In the meantime, the government will likely look to raise taxes to shore up the budget. Expect to see any one of the 125 taxes Australians pay each year up for review, with GST and superannuation ranking high on the list.
With the government using a finger to plug a leaky boat, Vern says your only choice is to save your skin and start living within your means. For more on this story, click here.
Gold has been unkind to investors of late, as Jason highlighted in Tuesday’s Markets & Money. Gold was down almost US$60 from late February early this week.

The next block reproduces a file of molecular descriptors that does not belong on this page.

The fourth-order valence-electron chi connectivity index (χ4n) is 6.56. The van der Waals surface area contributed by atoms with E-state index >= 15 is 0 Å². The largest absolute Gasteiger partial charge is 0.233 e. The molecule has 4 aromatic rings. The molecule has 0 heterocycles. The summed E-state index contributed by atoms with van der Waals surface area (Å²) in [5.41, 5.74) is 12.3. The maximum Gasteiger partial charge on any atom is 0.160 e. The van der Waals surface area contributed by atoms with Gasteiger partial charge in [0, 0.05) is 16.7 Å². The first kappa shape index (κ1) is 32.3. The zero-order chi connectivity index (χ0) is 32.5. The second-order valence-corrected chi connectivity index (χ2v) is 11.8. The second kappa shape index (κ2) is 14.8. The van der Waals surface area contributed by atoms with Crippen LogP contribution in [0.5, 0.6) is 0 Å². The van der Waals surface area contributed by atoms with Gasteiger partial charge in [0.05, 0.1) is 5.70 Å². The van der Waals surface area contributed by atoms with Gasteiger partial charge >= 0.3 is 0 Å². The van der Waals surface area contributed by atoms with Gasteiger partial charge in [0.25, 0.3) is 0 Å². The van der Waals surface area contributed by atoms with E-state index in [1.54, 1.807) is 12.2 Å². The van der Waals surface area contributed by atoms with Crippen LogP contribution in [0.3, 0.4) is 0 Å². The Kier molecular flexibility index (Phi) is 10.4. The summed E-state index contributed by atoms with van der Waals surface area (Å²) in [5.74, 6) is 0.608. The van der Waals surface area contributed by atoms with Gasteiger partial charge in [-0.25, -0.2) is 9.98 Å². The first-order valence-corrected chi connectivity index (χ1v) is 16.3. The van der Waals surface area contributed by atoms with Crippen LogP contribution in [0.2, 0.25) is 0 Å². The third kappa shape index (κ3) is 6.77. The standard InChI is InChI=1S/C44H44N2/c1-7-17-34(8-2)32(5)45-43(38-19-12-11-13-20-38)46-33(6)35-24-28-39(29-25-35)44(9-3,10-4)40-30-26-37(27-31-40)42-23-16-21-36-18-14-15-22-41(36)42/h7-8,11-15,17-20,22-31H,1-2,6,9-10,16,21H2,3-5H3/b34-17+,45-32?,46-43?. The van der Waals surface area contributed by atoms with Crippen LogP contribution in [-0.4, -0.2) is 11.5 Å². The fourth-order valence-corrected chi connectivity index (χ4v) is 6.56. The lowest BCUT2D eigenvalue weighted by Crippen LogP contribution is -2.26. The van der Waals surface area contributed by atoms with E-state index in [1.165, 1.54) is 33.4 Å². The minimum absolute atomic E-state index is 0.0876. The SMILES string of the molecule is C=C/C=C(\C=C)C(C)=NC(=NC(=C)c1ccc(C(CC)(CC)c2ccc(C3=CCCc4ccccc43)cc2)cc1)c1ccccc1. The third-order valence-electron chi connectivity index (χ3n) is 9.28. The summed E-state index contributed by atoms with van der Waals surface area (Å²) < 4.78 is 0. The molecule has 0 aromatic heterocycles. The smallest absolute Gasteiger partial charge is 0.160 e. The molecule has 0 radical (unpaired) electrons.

Jason predicted gold would have its revenge, though, bouncing towards US$1,230 an ounce. And he was spot on. Gold was tracking just below that level yesterday.
What’s behind the precious metal’s latest surge? You’ll find all the details here.
Shifting now to black gold, on Wednesday, Jason explained why OPEC’s manipulative oil strategy is backfiring on the oil cartel.
Last year, OPEC announced it would freeze crude supplies at 1.2 million barrels. It was a tactic aimed at artificially bidding up oil prices. Unfortunately for OPEC, artificially-higher oil prices have helped resurrect the US shale sector. With US oil production at record highs, oil production is set to hit 10 million barrels a day over the next 12 months.
For crude oil bulls, the situation doesn’t look good. For more on the troubles facing oil producers, and where the oil price is likely to head in the short term, click here.